Idea exchange: There are ways to examine issues with a purpose in mind
It is time to reject crazy.
And by crazy, we do not mean ranting and raving Charlie Sheen or the myriad of other kooks who populate the Hollywood landscape.
This time we mean people who do not research, who do not think their positions through and who cannot do anything except in the extreme.
You know the type.
They rant and rave over issues based not on a reasoned, well-thought-out approach, but based on what someone else has told them to believe -- and they come from both sides of the political spectrum. Their arguments become emotional quickly -- and they are unable to have a discussion that does not end in name-calling or a rush to judgment.
They are the ones who make discussions between reasonable people impossible, because they are too busy talking to entertain the possibility that someone else might have a viable idea to share.
Right about now, there are people on both sides of the party line thinking that this message is about them -- and that this commentary is anti-this and anti-that.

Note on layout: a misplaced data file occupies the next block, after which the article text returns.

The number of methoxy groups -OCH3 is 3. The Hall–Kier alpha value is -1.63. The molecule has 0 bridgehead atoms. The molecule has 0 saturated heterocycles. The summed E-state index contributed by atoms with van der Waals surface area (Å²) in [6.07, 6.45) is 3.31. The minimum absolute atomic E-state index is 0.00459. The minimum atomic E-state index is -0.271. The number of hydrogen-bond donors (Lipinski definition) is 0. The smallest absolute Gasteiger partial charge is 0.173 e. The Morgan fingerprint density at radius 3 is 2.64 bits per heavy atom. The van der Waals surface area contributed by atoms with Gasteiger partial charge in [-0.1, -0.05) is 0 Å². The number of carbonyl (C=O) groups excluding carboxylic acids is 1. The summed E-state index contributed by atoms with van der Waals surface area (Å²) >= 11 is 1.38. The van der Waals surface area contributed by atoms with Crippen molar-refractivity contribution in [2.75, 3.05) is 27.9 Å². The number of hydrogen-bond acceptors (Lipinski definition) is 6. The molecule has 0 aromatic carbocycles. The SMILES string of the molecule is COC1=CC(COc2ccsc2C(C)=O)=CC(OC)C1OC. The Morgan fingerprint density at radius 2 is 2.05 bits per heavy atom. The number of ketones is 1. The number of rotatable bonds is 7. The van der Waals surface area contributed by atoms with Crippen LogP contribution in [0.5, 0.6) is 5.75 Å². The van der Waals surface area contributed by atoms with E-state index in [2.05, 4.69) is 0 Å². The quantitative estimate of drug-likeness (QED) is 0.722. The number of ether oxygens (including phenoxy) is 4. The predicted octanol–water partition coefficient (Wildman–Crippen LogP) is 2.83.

There are people on both sides of the aisle who are roadblocks to meaningful progress and discussions that end in getting something done rather than lots of hot air and politicking.
It is not the debate Americans are tired of hearing. It is the useless name-calling and rampant insinuations that mar the process of free speech and the exchange of ideas.
They believe that sometimes there is a middle ground -- and sometimes one party is simply wrong. They believe that there have to be standards and expectations, and that a country that is based on the concept of freedom ought to be able to have discussions about its future.
And they expect their leaders to be able to create an atmosphere where winning is not as important as getting it right.
Right now, there are states facing huge budget deficits. The federal government is spending money like there is no tomorrow and we face challenges to our future as a nation -- how to educate our children, how to raise intact families and how to keep young people on the straight and narrow.
There are going to be disagreements about how to get there -- and there is nothing wrong with that.
It takes a strong leader to stand up, to lead a discussion like that and to direct a country back to its center, its core, its purpose.
If we let the crazies capture the discussion and determine the agenda, we will face another decade of arguments and little progress.
And that is not good for America.
That's why the rest of us have to get involved, have to speak our mind, have to pay attention.
We have to remember that it is our country, too.
Published in Editorials on March 12, 2011 11:30 PM